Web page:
A Trump administration official consulted with advisers to a think tank skeptical of climate change to help challenge widely accepted scientific findings about global warming, according to emails obtained by The Associated Press.
William Happer, a member of the National Security Council, made the request to policy advisers with the Heartland Institute this March.
Happer and Heartland Institute adviser Hal Doiron discussed Happer’s scientific arguments in a paper attempting to knock down climate change as well as ideas to make the work “more useful to a wider readership” in a March 3 email exchange.
Happer also said he had discussed the work with another Heartland Institute adviser, Thomas Wysmuller, according to the emails obtained in a Freedom of Information Act request by the Environmental Defense Fund.
The National Security Council declined to comment on the emails.
Jim Lakely, interim president of Heartland Institute, told The Hill that the government’s stances on climate change are not above question.
“As for Wysmuller and Doiron, they are unpaid policy advisors and friends of The Heartland Institute and have known Dr. Happer for many years,” he said.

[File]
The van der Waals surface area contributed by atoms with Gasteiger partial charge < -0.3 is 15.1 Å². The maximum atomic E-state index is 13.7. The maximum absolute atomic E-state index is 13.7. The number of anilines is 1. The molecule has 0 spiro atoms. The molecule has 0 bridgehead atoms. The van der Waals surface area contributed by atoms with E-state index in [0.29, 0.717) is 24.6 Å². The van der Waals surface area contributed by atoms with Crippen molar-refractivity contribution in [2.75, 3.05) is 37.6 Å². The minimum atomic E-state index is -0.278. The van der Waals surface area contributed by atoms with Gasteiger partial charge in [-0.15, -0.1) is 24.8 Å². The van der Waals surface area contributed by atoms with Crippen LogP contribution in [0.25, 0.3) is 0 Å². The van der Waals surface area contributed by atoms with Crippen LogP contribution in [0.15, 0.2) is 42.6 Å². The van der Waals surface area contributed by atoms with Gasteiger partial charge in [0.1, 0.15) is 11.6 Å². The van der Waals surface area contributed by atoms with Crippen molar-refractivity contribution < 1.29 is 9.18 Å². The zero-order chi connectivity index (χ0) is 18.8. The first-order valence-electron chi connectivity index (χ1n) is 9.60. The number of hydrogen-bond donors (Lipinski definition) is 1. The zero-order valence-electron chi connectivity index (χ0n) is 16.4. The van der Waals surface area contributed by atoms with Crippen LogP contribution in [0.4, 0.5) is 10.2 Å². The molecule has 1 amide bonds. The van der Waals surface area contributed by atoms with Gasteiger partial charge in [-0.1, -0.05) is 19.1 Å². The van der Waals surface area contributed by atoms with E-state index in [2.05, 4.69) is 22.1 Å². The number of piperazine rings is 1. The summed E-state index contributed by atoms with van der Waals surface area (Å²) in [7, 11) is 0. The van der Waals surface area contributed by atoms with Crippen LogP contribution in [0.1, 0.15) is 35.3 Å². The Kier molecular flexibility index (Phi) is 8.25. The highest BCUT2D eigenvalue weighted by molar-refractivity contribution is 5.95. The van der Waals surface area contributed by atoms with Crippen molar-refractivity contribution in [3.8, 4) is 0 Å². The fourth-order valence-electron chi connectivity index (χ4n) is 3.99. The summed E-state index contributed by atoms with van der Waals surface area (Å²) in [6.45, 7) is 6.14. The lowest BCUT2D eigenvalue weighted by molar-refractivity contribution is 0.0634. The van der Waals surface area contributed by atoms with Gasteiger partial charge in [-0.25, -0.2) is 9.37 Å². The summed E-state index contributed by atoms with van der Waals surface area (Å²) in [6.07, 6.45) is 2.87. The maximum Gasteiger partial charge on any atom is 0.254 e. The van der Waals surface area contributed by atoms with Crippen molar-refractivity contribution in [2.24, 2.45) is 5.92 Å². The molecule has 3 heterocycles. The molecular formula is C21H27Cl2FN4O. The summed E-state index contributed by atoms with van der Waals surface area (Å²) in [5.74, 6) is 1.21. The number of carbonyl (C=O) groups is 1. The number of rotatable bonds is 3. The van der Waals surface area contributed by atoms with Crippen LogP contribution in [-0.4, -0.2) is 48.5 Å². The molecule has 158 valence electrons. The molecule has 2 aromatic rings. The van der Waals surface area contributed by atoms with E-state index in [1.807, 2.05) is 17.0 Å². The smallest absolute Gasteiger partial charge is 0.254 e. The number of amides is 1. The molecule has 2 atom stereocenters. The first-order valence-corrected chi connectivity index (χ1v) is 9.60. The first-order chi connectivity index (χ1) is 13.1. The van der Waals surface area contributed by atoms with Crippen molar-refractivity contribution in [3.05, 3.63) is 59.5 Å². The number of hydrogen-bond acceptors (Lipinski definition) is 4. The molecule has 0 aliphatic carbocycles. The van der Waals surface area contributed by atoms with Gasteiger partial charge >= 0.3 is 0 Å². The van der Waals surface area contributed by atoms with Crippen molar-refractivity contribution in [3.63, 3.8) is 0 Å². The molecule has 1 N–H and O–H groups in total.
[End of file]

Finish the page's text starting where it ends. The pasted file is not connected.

“It would be hard to find a group of men with more qualifications or experience to criticize NASA’s alarmist public statements on the climate than Happer, Doiron, and Wysmuller.”
The Trump administration is reportedly considering creating a new panel headed by Happer to the question the broad scientific consensus that climate change is driven by human activity and is potentially dangerous.
Democratic lawmakers have raised concerns over the proposed panel, saying it would fly in the face of scientific evidence.
Happer is a well-known climate change skeptic, having argued that carbon dioxide, the main heat-trapping gas from the burning of coal, oil and gas, is good for humans and that carbon emissions have been demonized like “the poor Jews under Hitler.”
Updated 3:30 p.m.